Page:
And this is where we champion the player who slots just behind Francesco as Roma's player of the year currently: Mehdi. We were talking about him the other day an the only way I could find to describe him is, "He's so good people don't understand how good he is." It's not that he makes it look easy, it's that he doesn't even force you to look at all. You take him for granted because he's going to, with that long stride, gobble up the ball before the threat is even present, or erase an attack with his mythical third leg, or just be effective. One goal conceded says so little about what's actually happened. How many times do we have to say Morgan's name? How many times do we even have to care? You could put a cardboard cutout of Pietro Pipolo in net and I'm cool.
Castan's been good, and yeah, it helps to have BADDeR in front of him (Born Again Daniele De Rossi...please don't make that stick, it's a function of fatigue), but he's so dominant one barely notices he's putting in a shift of such immense quality. In 2011-12, he was the best defender in Serie A; in 2012-13, he was injured yet still excellent, and statistically phenomenal. Is it a stretch to call him the single best defender in Serie A? Why not. This is the internet. We get to spew bullshit with no accountability.
- Speaking of the quietly effective, Daniele had another excellent game. He is, for lack of a better term, a wall, but doing so in a space he can call his own. Something special is forming in that triangle just beyond Morgan, and it, more than anything else, is the reason for Rudi's Roman renaissance.
- I don't know what happened to Miralem Pjanic's defensive game this summer, but if he's going to get drug tested, someone please pass him that fake man-member flitting around Italian sport these days, because so far, he's been a complete central midfielder; far from the limited virtuoso of the ball of yore. Now that Francesco is done, I'd sacrifice a summer 2014 mercato simply to lock him up through 2018 or so.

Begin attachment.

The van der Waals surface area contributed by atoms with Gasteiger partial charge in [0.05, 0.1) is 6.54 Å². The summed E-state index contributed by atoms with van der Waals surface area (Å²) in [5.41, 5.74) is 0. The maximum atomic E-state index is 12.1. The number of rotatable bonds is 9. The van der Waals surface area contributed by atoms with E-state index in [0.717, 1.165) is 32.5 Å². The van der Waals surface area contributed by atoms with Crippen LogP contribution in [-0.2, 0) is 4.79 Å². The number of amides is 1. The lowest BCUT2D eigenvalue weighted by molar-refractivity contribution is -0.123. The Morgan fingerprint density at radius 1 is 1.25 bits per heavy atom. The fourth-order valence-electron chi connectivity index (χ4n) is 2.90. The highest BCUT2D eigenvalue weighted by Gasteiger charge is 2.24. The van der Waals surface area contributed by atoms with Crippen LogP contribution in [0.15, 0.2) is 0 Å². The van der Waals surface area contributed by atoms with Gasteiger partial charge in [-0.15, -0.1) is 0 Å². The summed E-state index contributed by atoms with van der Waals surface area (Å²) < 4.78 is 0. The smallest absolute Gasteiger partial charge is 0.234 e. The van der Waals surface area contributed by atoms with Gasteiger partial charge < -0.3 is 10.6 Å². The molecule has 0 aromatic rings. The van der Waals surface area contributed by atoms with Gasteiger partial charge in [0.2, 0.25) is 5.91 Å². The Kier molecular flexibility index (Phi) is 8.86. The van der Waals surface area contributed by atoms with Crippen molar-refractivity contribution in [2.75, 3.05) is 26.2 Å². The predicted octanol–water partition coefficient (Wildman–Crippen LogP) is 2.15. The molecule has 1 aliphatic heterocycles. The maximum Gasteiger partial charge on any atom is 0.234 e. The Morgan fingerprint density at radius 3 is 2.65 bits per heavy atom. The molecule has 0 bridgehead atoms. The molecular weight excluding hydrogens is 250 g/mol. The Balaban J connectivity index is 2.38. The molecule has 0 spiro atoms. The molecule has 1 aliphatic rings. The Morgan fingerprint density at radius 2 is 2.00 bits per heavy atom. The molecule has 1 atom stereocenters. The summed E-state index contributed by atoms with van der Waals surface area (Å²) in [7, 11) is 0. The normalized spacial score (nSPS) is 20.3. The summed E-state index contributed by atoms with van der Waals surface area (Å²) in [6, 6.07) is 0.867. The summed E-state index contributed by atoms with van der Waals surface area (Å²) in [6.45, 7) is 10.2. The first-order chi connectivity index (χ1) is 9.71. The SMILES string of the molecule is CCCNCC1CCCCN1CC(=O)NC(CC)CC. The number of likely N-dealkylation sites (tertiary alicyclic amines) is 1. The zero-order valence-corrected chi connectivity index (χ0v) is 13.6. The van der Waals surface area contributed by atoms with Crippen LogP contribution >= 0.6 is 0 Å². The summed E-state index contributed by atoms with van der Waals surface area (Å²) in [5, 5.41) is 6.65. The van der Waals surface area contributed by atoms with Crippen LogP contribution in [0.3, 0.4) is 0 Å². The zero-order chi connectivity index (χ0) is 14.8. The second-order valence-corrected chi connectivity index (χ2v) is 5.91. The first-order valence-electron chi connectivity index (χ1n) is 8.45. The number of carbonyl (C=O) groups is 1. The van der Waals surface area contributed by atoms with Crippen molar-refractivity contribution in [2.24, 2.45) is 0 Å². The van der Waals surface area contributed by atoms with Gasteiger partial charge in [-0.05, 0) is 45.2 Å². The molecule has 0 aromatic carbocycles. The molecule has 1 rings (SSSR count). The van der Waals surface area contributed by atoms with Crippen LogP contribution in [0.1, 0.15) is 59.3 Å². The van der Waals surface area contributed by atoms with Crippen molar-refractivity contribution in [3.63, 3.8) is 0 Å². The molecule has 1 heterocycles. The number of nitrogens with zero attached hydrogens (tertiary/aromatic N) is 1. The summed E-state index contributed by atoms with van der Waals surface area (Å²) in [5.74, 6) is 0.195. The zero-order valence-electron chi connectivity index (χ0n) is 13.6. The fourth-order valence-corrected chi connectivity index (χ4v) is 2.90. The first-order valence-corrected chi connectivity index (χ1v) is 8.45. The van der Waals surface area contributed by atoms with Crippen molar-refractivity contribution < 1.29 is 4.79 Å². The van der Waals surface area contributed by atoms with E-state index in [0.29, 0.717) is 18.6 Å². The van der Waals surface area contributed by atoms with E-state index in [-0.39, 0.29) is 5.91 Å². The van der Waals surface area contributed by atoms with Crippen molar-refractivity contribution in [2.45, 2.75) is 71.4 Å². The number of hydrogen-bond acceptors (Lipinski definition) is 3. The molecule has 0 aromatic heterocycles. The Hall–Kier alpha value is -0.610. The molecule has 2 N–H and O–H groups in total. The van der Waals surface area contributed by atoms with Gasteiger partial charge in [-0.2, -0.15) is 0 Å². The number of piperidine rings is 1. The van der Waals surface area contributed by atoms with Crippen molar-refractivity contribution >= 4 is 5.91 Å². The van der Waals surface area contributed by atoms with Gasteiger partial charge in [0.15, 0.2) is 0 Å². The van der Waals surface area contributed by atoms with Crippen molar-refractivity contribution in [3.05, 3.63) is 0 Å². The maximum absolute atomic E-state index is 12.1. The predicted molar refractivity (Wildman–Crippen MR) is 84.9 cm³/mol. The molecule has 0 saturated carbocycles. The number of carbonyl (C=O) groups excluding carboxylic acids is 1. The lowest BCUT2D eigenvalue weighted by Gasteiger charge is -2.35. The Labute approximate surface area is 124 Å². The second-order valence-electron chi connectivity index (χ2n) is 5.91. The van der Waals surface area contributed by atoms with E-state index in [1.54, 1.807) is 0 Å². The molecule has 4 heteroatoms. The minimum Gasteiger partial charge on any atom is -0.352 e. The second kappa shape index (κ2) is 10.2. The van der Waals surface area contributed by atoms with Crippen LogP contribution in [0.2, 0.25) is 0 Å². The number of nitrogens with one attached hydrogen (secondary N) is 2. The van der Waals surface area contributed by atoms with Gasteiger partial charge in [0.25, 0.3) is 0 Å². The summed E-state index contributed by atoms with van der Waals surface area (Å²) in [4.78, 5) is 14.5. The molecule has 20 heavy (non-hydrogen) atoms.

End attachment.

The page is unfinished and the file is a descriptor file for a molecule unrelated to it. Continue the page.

- Gervinho had his best game for Roma easily and you have to wonder how much of that is the result of having no Totti on the pitch, which has nothing to do with him and everything to do with Francesco's larger than life aura. It's not that players feel the need to dump him the ball, else they wake up face down in a pool of the blood of their family members, but for fuck's sake, he's Totti. He's better than everyone. He's Roma's best chance. So with no Totti, Gervinho was more able to put his head down and not worry about finding Roma's great genius. A little more playing, a little less thinking.
And then when Francesco did enter to feed Yao his goal, he did so at the expense of a much easier pass and shot for Pjanic on the right. With anyone else on the squad, you think he'd played the ball to the closer teammate. No. Not Francesco. If the guy with the best chance on net was sitting on Saturn's rings, he'd find a way to get him the ball (a recreation of any of Marquinho's or Strootman's shots from the first half would've sufficed). Totti knew what he was doing.
- I'm pretty okay with The Marquinho Experience ending permanently in January. Thanks.
- Those gold training vests are, well, gold. Largely because I can't look at one without saying aloud, "Opulence. I has it."
Closing on a pygmy giraffe. Miss you, Ludovic.